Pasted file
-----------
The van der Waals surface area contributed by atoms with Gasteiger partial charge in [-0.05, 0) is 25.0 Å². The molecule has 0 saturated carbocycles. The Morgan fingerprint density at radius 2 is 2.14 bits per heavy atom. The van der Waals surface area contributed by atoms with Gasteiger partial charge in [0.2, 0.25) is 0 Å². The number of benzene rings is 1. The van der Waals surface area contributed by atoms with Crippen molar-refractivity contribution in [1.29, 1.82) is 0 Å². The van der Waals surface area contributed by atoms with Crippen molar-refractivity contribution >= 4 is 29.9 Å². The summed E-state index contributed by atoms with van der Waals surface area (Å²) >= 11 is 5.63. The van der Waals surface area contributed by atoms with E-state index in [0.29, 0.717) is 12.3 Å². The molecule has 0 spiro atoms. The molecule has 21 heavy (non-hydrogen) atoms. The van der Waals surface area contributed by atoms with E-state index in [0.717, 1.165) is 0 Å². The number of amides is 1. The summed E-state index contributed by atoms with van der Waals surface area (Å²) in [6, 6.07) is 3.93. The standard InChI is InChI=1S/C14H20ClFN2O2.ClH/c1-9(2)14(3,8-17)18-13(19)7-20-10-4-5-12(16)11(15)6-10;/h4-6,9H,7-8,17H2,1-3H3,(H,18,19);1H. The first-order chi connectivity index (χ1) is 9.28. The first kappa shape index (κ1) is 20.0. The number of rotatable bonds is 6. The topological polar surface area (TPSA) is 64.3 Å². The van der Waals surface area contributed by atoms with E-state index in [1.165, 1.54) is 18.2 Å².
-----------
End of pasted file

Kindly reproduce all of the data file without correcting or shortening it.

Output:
The van der Waals surface area contributed by atoms with Gasteiger partial charge in [-0.05, 0) is 25.0 Å². The molecule has 0 saturated carbocycles. The Morgan fingerprint density at radius 2 is 2.14 bits per heavy atom. The van der Waals surface area contributed by atoms with Gasteiger partial charge in [0.2, 0.25) is 0 Å². The number of benzene rings is 1. The van der Waals surface area contributed by atoms with Crippen molar-refractivity contribution in [1.29, 1.82) is 0 Å². The van der Waals surface area contributed by atoms with Crippen molar-refractivity contribution >= 4 is 29.9 Å². The summed E-state index contributed by atoms with van der Waals surface area (Å²) >= 11 is 5.63. The van der Waals surface area contributed by atoms with E-state index in [0.29, 0.717) is 12.3 Å². The molecule has 0 spiro atoms. The molecule has 21 heavy (non-hydrogen) atoms. The van der Waals surface area contributed by atoms with E-state index in [0.717, 1.165) is 0 Å². The number of amides is 1. The summed E-state index contributed by atoms with van der Waals surface area (Å²) in [6, 6.07) is 3.93. The standard InChI is InChI=1S/C14H20ClFN2O2.ClH/c1-9(2)14(3,8-17)18-13(19)7-20-10-4-5-12(16)11(15)6-10;/h4-6,9H,7-8,17H2,1-3H3,(H,18,19);1H. The first-order chi connectivity index (χ1) is 9.28. The first kappa shape index (κ1) is 20.0. The number of rotatable bonds is 6. The topological polar surface area (TPSA) is 64.3 Å². The van der Waals surface area contributed by atoms with E-state index in [1.165, 1.54) is 18.2 Å².